City view on ag methods impress judges


A STUDENT from Christ Church Grammar School was declared the winner of a Statewide geography competition last month, with his project on weed seed destructors impressing the judging panel.

Luke Annear, a year nine student who was born and raised in Perth, won the WA Young Geographer of the Year for his age group.

His project investigated the issue of annual ryegrass in the Wheatbelt and the increasing use of new technology, known as weed seed destructors, to manage their spread.

The idea for the project came after a conversation with Southern Brook grower Ty Fullwod, who is friends with Luke’s geography teacher Jon Wyllie.

“We asked Mr Fullwood what one of the biggest problems for him was and he told us it was annual ryegrass, so I researched a bit about that and found the weed seed destructors could be a solution to that problem,” Luke said.

“I learnt that there are a lot of challenges that farmers are facing, but there are a lot of new technologies coming through, like the seed destructor, that are really helpful and really amazing.”

The topic for the competition was biomes and food security, so Mr Wyllie thought it appropriate to get a farmer’s input on the matter.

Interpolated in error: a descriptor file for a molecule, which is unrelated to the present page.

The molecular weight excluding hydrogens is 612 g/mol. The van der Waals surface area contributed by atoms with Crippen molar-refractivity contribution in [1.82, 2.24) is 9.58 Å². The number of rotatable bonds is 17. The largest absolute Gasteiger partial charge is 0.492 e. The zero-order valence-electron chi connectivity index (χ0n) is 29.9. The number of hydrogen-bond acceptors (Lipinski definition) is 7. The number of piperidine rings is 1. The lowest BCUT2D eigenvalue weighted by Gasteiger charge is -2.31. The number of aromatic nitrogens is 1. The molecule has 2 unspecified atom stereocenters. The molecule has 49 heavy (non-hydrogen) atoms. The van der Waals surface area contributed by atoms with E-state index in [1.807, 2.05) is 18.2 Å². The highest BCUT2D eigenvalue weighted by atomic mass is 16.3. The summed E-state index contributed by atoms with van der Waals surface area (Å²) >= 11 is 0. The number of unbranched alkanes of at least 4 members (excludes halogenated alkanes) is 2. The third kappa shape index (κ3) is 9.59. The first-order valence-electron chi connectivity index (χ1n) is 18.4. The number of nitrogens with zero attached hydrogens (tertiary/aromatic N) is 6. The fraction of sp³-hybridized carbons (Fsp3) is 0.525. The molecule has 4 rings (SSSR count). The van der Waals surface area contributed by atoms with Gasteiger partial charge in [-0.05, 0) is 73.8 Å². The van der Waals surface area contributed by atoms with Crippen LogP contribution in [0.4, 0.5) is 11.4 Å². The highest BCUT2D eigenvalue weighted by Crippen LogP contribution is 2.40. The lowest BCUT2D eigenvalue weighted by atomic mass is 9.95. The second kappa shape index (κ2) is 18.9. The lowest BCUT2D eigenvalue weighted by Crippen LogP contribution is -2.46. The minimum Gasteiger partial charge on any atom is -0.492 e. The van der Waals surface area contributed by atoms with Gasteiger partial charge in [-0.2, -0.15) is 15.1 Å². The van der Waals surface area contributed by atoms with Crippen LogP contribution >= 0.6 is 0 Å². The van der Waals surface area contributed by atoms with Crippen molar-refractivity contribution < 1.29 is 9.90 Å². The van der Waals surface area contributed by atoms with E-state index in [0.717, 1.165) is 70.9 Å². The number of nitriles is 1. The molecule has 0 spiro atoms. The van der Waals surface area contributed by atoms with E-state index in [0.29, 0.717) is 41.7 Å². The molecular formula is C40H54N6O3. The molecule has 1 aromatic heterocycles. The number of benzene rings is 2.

“A lot of city folk, like the students here at Christ Church, don’t have a great understanding of anything outside an urban area, so they don’t understand a lot of the challenges being faced in the country,” Mr Wyllie said.

“For most of these students, without doing this sort of research, food is just something which is on their plate and they don’t think about all of the science which goes into the farming and production of their food.

“This sort of assignment gives them a good insight into rural life and the realities of food production.”

Luke said he found it really interesting to learn about all the effort that goes into creating machines such as the weed seed destructor.

“Agriculture is a big part of the WA economy and a big part of our culture in a way, so I thought there could be some problems and researching that could help,” Luke said.

“It gave me the idea that there are so many careers surrounding all the problems in agriculture and there is a big field in machinery and technology to help solve those problems with agriculture.”

Luke was presented with his award and a $250 cash prize which he used to buy a second-hand surfboard, at the WA Geography Teachers Conference, hosted by the Geographical Association of Western Australia (GAWA).

Mr Wyllie said Luke put a lot of time and effort into the project and was able to produce something which was informative and interesting.

“He made a couple of his own diagrams of the structure of annual ryegrass and of the weed seed destructor, so the reader could visualise the make-up of the weed and how the machine works,” he said.

“When they’re assessing the projects, the markers don’t know which school it’s from and they said it seemed like the work of a student who had grown up in the Wheatbelt in terms of the depth of knowledge which was in there.

“Luke winning the competition was recognition for his excellent work, but it was also an indirect acknowledgement of me as his teacher, so it was nice to be a part of it and it was an honour to be there on the day he got his award.”

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